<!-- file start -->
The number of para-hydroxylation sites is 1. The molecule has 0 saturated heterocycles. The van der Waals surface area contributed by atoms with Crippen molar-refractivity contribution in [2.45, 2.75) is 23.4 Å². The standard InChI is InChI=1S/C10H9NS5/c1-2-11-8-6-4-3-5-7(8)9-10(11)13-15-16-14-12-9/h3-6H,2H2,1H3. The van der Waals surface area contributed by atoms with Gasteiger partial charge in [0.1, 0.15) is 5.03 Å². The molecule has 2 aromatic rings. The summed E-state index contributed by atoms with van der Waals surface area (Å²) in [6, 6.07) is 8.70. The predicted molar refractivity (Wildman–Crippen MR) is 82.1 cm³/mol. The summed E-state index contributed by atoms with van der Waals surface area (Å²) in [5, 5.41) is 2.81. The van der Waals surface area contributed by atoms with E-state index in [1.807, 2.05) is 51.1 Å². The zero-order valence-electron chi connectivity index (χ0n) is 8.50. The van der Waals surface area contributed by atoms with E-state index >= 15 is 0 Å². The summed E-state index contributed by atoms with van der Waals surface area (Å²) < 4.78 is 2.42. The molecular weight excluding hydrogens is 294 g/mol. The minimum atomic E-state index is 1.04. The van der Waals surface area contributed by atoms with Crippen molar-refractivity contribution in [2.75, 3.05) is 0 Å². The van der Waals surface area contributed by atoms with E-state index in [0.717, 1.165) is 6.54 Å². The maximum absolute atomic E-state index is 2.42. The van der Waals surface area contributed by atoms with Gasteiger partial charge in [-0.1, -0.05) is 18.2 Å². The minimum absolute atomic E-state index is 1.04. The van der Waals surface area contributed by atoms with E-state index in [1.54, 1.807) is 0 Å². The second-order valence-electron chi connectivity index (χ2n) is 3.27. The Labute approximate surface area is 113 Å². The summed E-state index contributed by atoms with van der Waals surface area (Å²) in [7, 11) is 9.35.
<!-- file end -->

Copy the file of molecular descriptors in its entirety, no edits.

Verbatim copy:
The number of para-hydroxylation sites is 1. The molecule has 0 saturated heterocycles. The van der Waals surface area contributed by atoms with Crippen molar-refractivity contribution in [2.45, 2.75) is 23.4 Å². The standard InChI is InChI=1S/C10H9NS5/c1-2-11-8-6-4-3-5-7(8)9-10(11)13-15-16-14-12-9/h3-6H,2H2,1H3. The van der Waals surface area contributed by atoms with Gasteiger partial charge in [0.1, 0.15) is 5.03 Å². The molecule has 2 aromatic rings. The summed E-state index contributed by atoms with van der Waals surface area (Å²) in [6, 6.07) is 8.70. The predicted molar refractivity (Wildman–Crippen MR) is 82.1 cm³/mol. The summed E-state index contributed by atoms with van der Waals surface area (Å²) in [5, 5.41) is 2.81. The van der Waals surface area contributed by atoms with E-state index in [1.807, 2.05) is 51.1 Å². The zero-order valence-electron chi connectivity index (χ0n) is 8.50. The van der Waals surface area contributed by atoms with E-state index >= 15 is 0 Å². The summed E-state index contributed by atoms with van der Waals surface area (Å²) < 4.78 is 2.42. The molecular weight excluding hydrogens is 294 g/mol. The minimum atomic E-state index is 1.04. The van der Waals surface area contributed by atoms with Crippen molar-refractivity contribution in [2.75, 3.05) is 0 Å². The van der Waals surface area contributed by atoms with E-state index in [0.717, 1.165) is 6.54 Å². The maximum absolute atomic E-state index is 2.42. The van der Waals surface area contributed by atoms with Gasteiger partial charge in [-0.1, -0.05) is 18.2 Å². The minimum absolute atomic E-state index is 1.04. The van der Waals surface area contributed by atoms with E-state index in [1.54, 1.807) is 0 Å². The second-order valence-electron chi connectivity index (χ2n) is 3.27. The Labute approximate surface area is 113 Å². The summed E-state index contributed by atoms with van der Waals surface area (Å²) in [7, 11) is 9.35.